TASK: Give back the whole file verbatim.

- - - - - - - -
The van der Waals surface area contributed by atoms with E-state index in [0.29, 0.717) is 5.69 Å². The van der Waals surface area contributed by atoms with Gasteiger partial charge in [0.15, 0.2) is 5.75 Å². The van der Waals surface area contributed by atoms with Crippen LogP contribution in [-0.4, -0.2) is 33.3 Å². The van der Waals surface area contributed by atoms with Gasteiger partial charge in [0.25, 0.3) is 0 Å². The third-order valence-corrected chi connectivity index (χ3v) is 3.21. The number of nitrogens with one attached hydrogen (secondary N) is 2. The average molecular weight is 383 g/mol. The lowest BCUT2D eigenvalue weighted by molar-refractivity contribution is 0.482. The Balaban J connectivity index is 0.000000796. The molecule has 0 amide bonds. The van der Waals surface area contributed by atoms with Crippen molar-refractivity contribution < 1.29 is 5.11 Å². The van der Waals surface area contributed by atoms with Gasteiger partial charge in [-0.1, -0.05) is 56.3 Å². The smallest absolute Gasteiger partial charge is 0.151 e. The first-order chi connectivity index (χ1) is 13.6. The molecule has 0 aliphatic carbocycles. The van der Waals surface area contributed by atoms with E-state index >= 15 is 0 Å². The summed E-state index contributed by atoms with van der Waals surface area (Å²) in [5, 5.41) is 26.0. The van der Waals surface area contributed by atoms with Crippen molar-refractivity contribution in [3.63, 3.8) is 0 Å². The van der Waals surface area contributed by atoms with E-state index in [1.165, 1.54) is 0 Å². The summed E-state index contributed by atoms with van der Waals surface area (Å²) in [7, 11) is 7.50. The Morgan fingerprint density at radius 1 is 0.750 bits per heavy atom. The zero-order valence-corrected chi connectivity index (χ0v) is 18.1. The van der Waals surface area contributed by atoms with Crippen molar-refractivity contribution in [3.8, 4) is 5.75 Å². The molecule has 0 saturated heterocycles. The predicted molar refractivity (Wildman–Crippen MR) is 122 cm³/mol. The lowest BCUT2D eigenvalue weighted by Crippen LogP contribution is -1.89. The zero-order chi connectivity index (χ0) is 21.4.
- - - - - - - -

The van der Waals surface area contributed by atoms with E-state index in [0.29, 0.717) is 5.69 Å². The van der Waals surface area contributed by atoms with Gasteiger partial charge in [0.15, 0.2) is 5.75 Å². The van der Waals surface area contributed by atoms with Crippen LogP contribution in [-0.4, -0.2) is 33.3 Å². The van der Waals surface area contributed by atoms with Gasteiger partial charge in [0.25, 0.3) is 0 Å². The third-order valence-corrected chi connectivity index (χ3v) is 3.21. The number of nitrogens with one attached hydrogen (secondary N) is 2. The average molecular weight is 383 g/mol. The lowest BCUT2D eigenvalue weighted by molar-refractivity contribution is 0.482. The Balaban J connectivity index is 0.000000796. The molecule has 0 amide bonds. The van der Waals surface area contributed by atoms with Crippen molar-refractivity contribution < 1.29 is 5.11 Å². The van der Waals surface area contributed by atoms with Gasteiger partial charge in [-0.1, -0.05) is 56.3 Å². The smallest absolute Gasteiger partial charge is 0.151 e. The first-order chi connectivity index (χ1) is 13.6. The molecule has 0 aliphatic carbocycles. The van der Waals surface area contributed by atoms with E-state index >= 15 is 0 Å². The summed E-state index contributed by atoms with van der Waals surface area (Å²) in [5, 5.41) is 26.0. The van der Waals surface area contributed by atoms with Crippen molar-refractivity contribution in [3.63, 3.8) is 0 Å². The van der Waals surface area contributed by atoms with E-state index in [1.165, 1.54) is 0 Å². The summed E-state index contributed by atoms with van der Waals surface area (Å²) in [7, 11) is 7.50. The Morgan fingerprint density at radius 1 is 0.750 bits per heavy atom. The zero-order valence-corrected chi connectivity index (χ0v) is 18.1. The van der Waals surface area contributed by atoms with Crippen molar-refractivity contribution in [3.8, 4) is 5.75 Å². The molecule has 0 saturated heterocycles. The predicted molar refractivity (Wildman–Crippen MR) is 122 cm³/mol. The lowest BCUT2D eigenvalue weighted by Crippen LogP contribution is -1.89. The zero-order chi connectivity index (χ0) is 21.4.